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Thursday, November 2, 2017

REF: Traders

Time for some Random Encounter Fun!

Last time, it was a wilderness (well, city) encounter with some spectres. This time, we'll head back to Moldvay's Level 1 wandering monsters and #19 on the chart: Traders (B43).

Wait, what?

I know it sounds weird, but bear with me here.

Traders in BX are different than merchants. They are "first level fighters who make their living trading goods." the listing goes on to say they are "similar to merchants, but much braver." They normally wield swords or hand axes, wear furs that count as leather armor, and carry shields.

Axes, furs, shields... hmm, what does that sound like?

VIKINGS, of course!

The vikings, in addition to the exploring and raiding, were terrific merchants and traders. They sailed all over, and were in a near-ideal position for commerce.

So, back to the encounter. Number appearing is 1d8. I rolled a 4. That's a decent party size for some NPCs but these are all fighting types with no clerics or wizards or thieves, so it makes sense they are a level 1 encounter. Not because they're wimps, but because they probably wouldn't venture far into the dungeon.

The listing in the book says they use pack mules in the wilderness, and typically carry trade goods like spices or furs or "carved decorative items." But these fellas are in the dungeon, so maybe the animals are back on the surface?

Traders have a low morale score (7), so they aren't interested in lots of fighting. They are probably in the dungeon looking for something valuable they can grab and go. Maybe they're hoping for some bits of jewelry or they've tracked an animal with a valuable pelt to its lair. In any case, they probably aren't "residents" of the dungeon. Like the PCs, they're just visiting.

I would see an encounter with this group as being far more likely to result in roleplaying than combat. A trading party might buy some loot off the PCs. The party might gain useful information from the traders about the place or the surrounding region (they're probably well-traveled after all). For the right price, the traders might even join the party for a bit and bolster their ranks.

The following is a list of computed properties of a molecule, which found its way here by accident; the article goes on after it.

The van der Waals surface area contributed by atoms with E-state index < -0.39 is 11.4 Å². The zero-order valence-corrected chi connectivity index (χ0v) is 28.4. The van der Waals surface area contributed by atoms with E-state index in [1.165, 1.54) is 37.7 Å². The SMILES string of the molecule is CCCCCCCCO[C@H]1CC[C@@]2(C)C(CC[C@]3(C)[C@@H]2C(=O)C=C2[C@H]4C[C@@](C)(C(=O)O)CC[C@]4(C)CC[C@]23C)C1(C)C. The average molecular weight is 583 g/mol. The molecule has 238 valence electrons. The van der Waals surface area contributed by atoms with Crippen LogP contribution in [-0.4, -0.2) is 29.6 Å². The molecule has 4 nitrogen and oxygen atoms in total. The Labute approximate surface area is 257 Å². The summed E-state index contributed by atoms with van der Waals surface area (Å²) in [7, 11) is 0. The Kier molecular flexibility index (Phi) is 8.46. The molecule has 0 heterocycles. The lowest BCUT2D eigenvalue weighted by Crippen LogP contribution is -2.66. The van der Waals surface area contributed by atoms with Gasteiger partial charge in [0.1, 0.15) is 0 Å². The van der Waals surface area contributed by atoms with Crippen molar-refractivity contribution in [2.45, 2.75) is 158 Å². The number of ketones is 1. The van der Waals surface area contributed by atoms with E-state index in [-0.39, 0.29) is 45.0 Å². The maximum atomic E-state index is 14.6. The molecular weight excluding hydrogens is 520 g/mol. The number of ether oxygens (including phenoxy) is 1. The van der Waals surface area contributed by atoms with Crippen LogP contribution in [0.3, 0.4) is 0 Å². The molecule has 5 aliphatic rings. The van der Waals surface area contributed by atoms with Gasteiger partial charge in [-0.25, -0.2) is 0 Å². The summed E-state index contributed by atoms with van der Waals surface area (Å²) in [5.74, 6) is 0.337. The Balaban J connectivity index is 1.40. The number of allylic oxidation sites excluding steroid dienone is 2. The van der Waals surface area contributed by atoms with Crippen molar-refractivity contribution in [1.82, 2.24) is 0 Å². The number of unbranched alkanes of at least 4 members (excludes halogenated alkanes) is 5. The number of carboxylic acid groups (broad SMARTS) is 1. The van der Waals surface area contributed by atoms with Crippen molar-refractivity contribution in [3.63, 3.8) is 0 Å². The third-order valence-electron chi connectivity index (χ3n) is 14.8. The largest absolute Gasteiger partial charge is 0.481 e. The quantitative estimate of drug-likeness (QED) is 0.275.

In my scenario, I place the traders on the first level of the dungeon, relatively near the entrance. They have tracked some Giant Killer Bees (another level 1 monster) to this location and are searching for the hive. They are carrying green wood and lamp oil to smoke the insects out so they can steal the magical honey. The traders' reaction roll was a 9 (no attack, leaves or considers offers) which seems fair for mercantile types. If the party seems tough, the less than foolhardy traders might offer a trade: If the PCs can bring them a full jar of honey, the traders have a treasure map that the party might find worthwhile.

Like the NPC party, traders also serve as a reminder that the dungeon can be a dynamic, living place where the heroes aren't necessarily the only people interested in treasure; and sometimes even a dungeon encounter doesn't have to end up with rolling for initiative.  

1 comment:

  1. Good post that got me thinking. Vikings were consummate opportunists. They fought and pillaged when they had superior numbers, or traded when a fight was too risky. I like to think of traders as being similar opportunists. And though their alignment is given as Neutral, I do not assume that is absolute. Lawful traders would obviously prefer to trade, but will defend themselves if attacked. Chaotic traders, like Vikings, can easily resort to banditry if they can get away with it.
    This topic reminds me of an old medieval building in York, the Merchant Adventurers' Hall - a guildhall for traders. And York was, in the early middle ages, dominated by Vikings.